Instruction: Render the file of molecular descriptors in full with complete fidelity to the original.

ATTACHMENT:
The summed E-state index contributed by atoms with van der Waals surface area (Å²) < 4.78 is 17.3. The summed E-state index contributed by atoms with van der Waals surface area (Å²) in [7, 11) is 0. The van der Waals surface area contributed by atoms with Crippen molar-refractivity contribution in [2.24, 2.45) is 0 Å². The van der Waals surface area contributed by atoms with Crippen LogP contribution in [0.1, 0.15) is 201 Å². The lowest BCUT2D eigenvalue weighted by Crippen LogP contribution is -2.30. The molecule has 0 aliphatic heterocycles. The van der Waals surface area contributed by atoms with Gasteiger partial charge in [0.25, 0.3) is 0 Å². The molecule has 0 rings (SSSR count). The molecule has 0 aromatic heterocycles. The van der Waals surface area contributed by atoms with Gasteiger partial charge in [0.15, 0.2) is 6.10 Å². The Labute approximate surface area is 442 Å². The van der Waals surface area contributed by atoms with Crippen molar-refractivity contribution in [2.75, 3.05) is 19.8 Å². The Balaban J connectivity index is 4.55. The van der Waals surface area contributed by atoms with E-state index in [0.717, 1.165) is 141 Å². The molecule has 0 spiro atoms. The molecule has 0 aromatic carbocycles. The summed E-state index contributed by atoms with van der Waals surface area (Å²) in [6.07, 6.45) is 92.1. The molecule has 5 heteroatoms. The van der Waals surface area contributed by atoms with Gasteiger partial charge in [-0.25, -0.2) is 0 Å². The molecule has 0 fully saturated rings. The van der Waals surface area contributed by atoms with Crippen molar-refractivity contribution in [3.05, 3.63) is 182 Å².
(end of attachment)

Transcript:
The summed E-state index contributed by atoms with van der Waals surface area (Å²) < 4.78 is 17.3. The summed E-state index contributed by atoms with van der Waals surface area (Å²) in [7, 11) is 0. The van der Waals surface area contributed by atoms with Crippen molar-refractivity contribution in [2.24, 2.45) is 0 Å². The van der Waals surface area contributed by atoms with Crippen LogP contribution in [0.1, 0.15) is 201 Å². The lowest BCUT2D eigenvalue weighted by Crippen LogP contribution is -2.30. The molecule has 0 aliphatic heterocycles. The van der Waals surface area contributed by atoms with Gasteiger partial charge in [0.25, 0.3) is 0 Å². The molecule has 0 rings (SSSR count). The molecule has 0 aromatic heterocycles. The van der Waals surface area contributed by atoms with Gasteiger partial charge in [0.15, 0.2) is 6.10 Å². The Labute approximate surface area is 442 Å². The van der Waals surface area contributed by atoms with Crippen molar-refractivity contribution in [2.75, 3.05) is 19.8 Å². The Balaban J connectivity index is 4.55. The van der Waals surface area contributed by atoms with E-state index in [0.717, 1.165) is 141 Å². The molecule has 0 spiro atoms. The molecule has 0 aromatic carbocycles. The summed E-state index contributed by atoms with van der Waals surface area (Å²) in [6.07, 6.45) is 92.1. The molecule has 5 heteroatoms. The van der Waals surface area contributed by atoms with Gasteiger partial charge in [-0.25, -0.2) is 0 Å². The molecule has 0 fully saturated rings. The van der Waals surface area contributed by atoms with Crippen molar-refractivity contribution in [3.05, 3.63) is 182 Å².